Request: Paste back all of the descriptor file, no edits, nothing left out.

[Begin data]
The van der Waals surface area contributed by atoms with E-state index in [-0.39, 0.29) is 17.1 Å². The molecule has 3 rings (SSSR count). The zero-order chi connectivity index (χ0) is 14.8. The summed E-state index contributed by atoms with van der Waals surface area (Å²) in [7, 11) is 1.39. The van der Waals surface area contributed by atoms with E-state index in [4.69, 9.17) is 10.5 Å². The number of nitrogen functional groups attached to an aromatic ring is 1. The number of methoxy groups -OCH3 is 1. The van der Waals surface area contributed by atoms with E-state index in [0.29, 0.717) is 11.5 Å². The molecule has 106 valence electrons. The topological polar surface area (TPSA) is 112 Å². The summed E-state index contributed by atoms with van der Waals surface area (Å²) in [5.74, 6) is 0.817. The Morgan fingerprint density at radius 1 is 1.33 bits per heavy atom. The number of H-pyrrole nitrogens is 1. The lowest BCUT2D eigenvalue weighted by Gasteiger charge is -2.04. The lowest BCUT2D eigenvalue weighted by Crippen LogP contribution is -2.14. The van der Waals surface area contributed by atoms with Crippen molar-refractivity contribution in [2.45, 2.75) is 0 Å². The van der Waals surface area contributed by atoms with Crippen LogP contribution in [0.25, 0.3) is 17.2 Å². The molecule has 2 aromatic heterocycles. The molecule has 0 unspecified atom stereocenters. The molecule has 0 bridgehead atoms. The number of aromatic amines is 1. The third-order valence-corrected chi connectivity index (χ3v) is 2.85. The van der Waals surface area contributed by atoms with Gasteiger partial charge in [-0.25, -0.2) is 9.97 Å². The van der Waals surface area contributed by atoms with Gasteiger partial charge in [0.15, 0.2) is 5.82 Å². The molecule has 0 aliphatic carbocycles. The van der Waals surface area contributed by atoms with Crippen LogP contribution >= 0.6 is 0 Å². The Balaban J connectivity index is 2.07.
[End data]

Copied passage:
The van der Waals surface area contributed by atoms with E-state index in [-0.39, 0.29) is 17.1 Å². The molecule has 3 rings (SSSR count). The zero-order chi connectivity index (χ0) is 14.8. The summed E-state index contributed by atoms with van der Waals surface area (Å²) in [7, 11) is 1.39. The van der Waals surface area contributed by atoms with E-state index in [4.69, 9.17) is 10.5 Å². The number of nitrogen functional groups attached to an aromatic ring is 1. The number of methoxy groups -OCH3 is 1. The van der Waals surface area contributed by atoms with E-state index in [0.29, 0.717) is 11.5 Å². The molecule has 106 valence electrons. The topological polar surface area (TPSA) is 112 Å². The summed E-state index contributed by atoms with van der Waals surface area (Å²) in [5.74, 6) is 0.817. The Morgan fingerprint density at radius 1 is 1.33 bits per heavy atom. The number of H-pyrrole nitrogens is 1. The lowest BCUT2D eigenvalue weighted by Gasteiger charge is -2.04. The lowest BCUT2D eigenvalue weighted by Crippen LogP contribution is -2.14. The van der Waals surface area contributed by atoms with Crippen molar-refractivity contribution in [2.45, 2.75) is 0 Å². The van der Waals surface area contributed by atoms with Crippen LogP contribution in [0.25, 0.3) is 17.2 Å². The molecule has 2 aromatic heterocycles. The molecule has 0 unspecified atom stereocenters. The molecule has 0 bridgehead atoms. The number of aromatic amines is 1. The third-order valence-corrected chi connectivity index (χ3v) is 2.85. The van der Waals surface area contributed by atoms with Gasteiger partial charge in [-0.25, -0.2) is 9.97 Å². The van der Waals surface area contributed by atoms with Gasteiger partial charge in [0.15, 0.2) is 5.82 Å². The molecule has 0 aliphatic carbocycles. The van der Waals surface area contributed by atoms with Crippen LogP contribution >= 0.6 is 0 Å². The Balaban J connectivity index is 2.07.